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BoE chief warns of strains from globalisation

Staff Writer |
Bank of England Governor Mark Carney warned that the openness of the world economy is endangered by growing frustration among many voters who are angry about a "lost decade" for their earnings.

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In a speech on the challenges on globalisation, Carney said many people in rich economies linked the lowering of barriers to trade and investment with low wages, insecure jobs, rootless companies and glaring inequality.

"The combination of open markets and technology means that returns in a globalised world amplify the rewards of the superstar and the lucky," he said in a speech at the Liverpool John Moores University.

"Now may be the time of the famous or fortunate, but what of the frustrated and frightened?"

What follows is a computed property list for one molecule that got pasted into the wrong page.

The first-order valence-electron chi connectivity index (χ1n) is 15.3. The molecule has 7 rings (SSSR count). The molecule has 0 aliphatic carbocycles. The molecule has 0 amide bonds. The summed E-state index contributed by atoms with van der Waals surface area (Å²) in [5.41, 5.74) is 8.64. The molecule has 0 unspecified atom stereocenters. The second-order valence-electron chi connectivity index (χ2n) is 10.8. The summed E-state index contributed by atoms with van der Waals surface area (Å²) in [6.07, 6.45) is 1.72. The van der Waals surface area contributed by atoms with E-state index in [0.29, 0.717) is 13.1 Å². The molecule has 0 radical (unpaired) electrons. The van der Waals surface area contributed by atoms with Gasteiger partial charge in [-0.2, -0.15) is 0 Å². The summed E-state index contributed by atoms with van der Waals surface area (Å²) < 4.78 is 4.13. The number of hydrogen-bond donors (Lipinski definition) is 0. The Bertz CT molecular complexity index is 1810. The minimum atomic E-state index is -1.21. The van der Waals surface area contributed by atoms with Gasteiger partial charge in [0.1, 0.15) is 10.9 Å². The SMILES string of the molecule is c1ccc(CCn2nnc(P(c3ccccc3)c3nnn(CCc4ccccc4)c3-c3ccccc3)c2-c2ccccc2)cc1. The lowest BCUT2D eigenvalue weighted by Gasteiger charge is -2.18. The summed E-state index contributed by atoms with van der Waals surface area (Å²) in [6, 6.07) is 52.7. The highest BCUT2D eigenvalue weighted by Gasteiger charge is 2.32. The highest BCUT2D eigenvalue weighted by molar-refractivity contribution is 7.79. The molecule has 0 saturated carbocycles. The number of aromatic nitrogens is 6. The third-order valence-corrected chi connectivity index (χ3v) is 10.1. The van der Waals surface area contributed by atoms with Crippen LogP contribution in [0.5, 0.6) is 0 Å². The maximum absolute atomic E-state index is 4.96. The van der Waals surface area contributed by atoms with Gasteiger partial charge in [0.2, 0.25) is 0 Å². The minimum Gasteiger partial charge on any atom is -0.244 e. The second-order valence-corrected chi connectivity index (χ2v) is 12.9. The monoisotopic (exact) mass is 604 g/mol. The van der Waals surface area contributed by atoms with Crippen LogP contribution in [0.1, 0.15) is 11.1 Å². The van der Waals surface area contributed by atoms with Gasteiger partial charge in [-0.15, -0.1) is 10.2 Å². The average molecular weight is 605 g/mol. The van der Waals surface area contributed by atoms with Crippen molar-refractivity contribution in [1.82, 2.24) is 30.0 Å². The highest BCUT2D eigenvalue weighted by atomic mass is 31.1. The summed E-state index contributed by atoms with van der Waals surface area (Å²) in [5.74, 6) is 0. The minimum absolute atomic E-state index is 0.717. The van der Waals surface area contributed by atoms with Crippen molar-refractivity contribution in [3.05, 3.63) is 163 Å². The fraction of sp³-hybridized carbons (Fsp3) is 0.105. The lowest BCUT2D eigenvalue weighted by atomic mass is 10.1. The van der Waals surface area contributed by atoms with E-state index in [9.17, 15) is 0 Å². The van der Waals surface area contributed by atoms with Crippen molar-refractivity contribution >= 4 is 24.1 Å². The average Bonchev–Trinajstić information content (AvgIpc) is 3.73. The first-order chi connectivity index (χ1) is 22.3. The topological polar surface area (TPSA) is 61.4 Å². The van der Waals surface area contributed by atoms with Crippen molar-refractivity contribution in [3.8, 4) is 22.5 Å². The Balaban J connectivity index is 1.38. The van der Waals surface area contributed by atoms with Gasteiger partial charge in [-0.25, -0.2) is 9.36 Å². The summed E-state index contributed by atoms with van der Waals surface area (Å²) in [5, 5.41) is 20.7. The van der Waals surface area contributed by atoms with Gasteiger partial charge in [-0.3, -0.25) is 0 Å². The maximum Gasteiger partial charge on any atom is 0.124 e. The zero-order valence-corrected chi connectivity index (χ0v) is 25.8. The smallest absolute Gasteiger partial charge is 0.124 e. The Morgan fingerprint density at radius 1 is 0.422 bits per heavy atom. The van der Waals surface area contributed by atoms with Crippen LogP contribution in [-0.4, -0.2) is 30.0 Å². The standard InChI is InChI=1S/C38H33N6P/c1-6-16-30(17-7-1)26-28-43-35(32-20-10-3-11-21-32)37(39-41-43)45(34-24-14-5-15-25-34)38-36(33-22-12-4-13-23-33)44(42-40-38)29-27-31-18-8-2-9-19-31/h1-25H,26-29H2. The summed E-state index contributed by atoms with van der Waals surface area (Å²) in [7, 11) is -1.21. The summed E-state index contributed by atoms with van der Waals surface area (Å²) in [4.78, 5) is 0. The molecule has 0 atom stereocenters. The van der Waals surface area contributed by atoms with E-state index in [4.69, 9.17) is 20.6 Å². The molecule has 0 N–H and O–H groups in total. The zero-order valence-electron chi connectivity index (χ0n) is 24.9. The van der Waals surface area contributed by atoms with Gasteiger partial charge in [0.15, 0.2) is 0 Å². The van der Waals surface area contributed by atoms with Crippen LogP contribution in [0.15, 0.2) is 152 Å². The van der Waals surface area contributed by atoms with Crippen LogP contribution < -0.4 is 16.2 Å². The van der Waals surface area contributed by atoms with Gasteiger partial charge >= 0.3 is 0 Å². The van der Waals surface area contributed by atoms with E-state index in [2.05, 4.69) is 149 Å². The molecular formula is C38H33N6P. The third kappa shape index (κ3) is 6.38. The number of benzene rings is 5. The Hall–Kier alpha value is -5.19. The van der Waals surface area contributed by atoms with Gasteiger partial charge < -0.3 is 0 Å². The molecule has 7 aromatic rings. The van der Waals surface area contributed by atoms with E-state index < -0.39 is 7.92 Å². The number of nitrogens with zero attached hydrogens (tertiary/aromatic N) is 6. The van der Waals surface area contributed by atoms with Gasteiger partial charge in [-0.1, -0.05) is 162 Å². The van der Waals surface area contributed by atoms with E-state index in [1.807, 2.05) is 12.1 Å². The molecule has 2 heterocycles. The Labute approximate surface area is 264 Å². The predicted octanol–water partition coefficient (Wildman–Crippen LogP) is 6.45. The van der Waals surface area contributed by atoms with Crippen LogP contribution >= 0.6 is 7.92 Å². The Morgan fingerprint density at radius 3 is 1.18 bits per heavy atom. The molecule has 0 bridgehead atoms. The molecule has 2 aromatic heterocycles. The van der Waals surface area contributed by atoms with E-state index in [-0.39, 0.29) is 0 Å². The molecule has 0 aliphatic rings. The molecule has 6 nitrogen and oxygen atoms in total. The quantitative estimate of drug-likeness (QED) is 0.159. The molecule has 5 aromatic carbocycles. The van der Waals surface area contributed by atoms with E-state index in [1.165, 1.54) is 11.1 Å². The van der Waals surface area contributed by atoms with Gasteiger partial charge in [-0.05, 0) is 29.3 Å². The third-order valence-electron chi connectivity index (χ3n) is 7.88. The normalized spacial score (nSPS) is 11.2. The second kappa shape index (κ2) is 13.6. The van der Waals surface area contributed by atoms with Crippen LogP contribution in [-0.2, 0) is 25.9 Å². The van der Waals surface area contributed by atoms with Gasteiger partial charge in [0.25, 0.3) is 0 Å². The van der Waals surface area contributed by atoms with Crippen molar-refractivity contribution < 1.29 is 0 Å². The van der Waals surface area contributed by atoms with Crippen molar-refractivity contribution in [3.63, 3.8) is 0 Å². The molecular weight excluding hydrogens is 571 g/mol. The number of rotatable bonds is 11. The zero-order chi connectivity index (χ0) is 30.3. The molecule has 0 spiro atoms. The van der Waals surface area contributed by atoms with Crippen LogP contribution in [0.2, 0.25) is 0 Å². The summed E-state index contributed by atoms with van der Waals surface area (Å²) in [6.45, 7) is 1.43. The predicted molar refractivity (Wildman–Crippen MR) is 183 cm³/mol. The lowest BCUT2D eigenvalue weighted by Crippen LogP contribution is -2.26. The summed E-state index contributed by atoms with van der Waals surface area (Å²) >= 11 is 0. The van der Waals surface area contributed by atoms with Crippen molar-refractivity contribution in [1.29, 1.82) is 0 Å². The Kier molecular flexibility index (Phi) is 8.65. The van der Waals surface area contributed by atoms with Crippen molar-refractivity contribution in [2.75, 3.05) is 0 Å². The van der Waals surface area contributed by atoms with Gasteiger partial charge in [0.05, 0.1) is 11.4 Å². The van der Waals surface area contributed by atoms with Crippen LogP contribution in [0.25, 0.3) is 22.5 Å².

Although global living standards have been rising since the 1960s, British workers are now suffering a first lost decade for inflation-adjusted earnings since the 1860s, Carney said.

Frustrations over living standards are considered to have been a factor behind Britain's referendum vote in Juen to leave the European Union, alongside concerns about immigration and a loss of sovereignty.

Carney warned about the risk of a return of protectionism in the global economy, a concern which has grown for investors since the victory of U.S. President-elect Donald Trump.

"Turning our backs on open markets would be a tragedy, but it is a possibility. It can only be averted by confronting the underlying reasons for this risk upfront," he said.

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